It was just after Christmas, and they had just gotten matching ram tattoos to celebrate their mutual love of ink and a successful hunting trip.
Wyatt Zmrzel and his uncle Joe Doub Jr. were heading back to Loomis from a Sacramento tattoo parlor in a Lyft rideshare vehicle on the night of Dec. 27.
Zmrzel, 22, came to rely on car services because he suffered seizures and struggled to use the right side of his body due to a rare genetic condition called adrenoleukodystrophy, or ALD.
“I thought it was a blessing because if he were born in a different generation, he wouldn’t have been able to go wherever he wanted,” said his mother, Diane Love.
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But Zmrzel and his uncle never made it home to Loomis that night. Around 10:30 p.m., their Lyft driver pulled onto Highway 99 at a rural intersection straight into the path of a Toyota 4Runner in Sutter County, about 13 miles north of Natomas.
Zmrzel died at the scene. Doub, 52, remained hospitalized in a coma last week.
Zmrzel’s death was a sudden end to a life lived as if each day could be his last, Love said. An avid gymnast and hunter, Zmrzel had fought seizures brought on by ALD all his life.
He was diagnosed when he was 7, she said. The childhood form of the disease can be fatal, but Zmrzel didn’t start exhibiting symptoms beyond seizures and darkened skin until he was 20.
Around that time, it seemed like he might have had a stroke – he started having trouble with the right side of his body. First his knee, then his ankle and eventually his hand and arm. There isn’t a cure, but he and his father traveled regularly to Mexico to try an an experimental stem cell treatment that halted the progression of the disease.
“He always felt like he was getting better,” his father, Bill Zmrzel, said. “He had a lot of belief in those stem cells.”
Wyatt Zmrzel asked about his prognosis when he first started showing signs of the disease.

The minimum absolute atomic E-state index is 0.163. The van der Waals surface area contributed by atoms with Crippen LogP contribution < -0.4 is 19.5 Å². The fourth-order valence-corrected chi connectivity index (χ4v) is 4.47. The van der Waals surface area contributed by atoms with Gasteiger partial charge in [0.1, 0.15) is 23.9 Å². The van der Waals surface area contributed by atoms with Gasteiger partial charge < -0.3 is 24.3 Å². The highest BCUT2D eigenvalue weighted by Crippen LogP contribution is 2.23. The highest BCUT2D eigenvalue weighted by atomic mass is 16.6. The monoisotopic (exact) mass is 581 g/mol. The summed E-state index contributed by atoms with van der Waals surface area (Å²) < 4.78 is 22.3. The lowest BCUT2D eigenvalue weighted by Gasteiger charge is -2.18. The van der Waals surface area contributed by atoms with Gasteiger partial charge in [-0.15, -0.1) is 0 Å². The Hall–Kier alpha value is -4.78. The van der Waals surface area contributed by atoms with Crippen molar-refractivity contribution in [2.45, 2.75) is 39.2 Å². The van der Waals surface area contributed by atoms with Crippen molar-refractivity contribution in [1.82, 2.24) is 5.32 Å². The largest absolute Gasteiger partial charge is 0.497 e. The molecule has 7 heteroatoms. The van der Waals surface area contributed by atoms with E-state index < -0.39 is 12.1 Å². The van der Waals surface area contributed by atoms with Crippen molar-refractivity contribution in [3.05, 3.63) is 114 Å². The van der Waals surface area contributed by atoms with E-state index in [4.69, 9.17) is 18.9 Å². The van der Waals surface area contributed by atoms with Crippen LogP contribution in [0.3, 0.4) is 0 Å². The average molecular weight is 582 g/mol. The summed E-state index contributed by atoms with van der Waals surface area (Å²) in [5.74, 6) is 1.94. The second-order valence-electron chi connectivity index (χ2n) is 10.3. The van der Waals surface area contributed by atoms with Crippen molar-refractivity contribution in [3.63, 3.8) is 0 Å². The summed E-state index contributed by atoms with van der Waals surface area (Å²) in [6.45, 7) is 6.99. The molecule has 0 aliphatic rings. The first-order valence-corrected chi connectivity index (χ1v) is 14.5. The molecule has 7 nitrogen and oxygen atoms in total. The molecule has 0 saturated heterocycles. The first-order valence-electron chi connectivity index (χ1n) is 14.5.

“I had to tell him we don’t know what to expect,” Love said. “There’s no way to know ... It’s partly why he lived his life big.”
Shortly after Wyatt’s diagnosis at age 7, she and Bill Zmrzel started the Cure ALD Foundation dedicated to finding a cure for the progressive disease.
About one in every 17,000 babies is born with the disorder and it occurs most commonly in men, according to the Myelin Project, a group advocating for a cure.
Symptoms vary widely by patient and don’t appear before age 3 at the earliest. Boys and men with ALD can have walking and balance problems, pain or numbness in the legs, difficulty with focus and reading comprehension, or vision problems. Seizures are a relatively rare symptom.
Zmrzel didn’t let the disorder slow him down – despite his seizures, he became a competitive gymnast, joining a club team at the University of Washington in Seattle while he attended a trade school in the area.
After exhibiting symptoms in his 20s, he had to adapt to some of his favorite activities. He loved to hunt and taught himself to use a bow and arrow with his left hand and his teeth.
“Wyatt – he just adapted to whatever it was,” said Bill Zmrzel. “He never looked at himself as having a big disability.”
He and his uncle, Doub, decided to get ram tattoos for two reasons, Love said – they had just completed a ram hunt in Texas and Zmrzel’s sister, Sydney, is a cheerleader for the Los Angeles Rams.
Bill Zmrzel was with the two of them in the tattoo shop before heading home that night.
“They were just on a cloud,” he said. “They loved it.”
It is unclear why their Lyft driver, Rafiullah Amiri, 29, pulled onto Highway 99 as the 4Runner approached. CHP investigators don’t believe alcohol or drugs were involved.
Amiri sustained serious injuries, according to a CHP accident report. A passenger in the 4Runner also sustained major injuries.
Lyft issued a statement in response to questions about the incident: “We’re incredibly saddened by this incident and our thoughts are with those impacted. We stand ready to assist in any way that we can.”
Hundreds attended a memorial service for Zmrzel on Jan. 5, including some of his elementary school teachers. “It was just so sweet – you just don’t see that very often,” Love said. “A lot of people cared for him because he did have seizures.”
Zmrzel lived life to the fullest, Love said.
“He could have had no disease and believed he was going to live to be 80 and have (the accident) happen,” Love said. “You just don’t know.”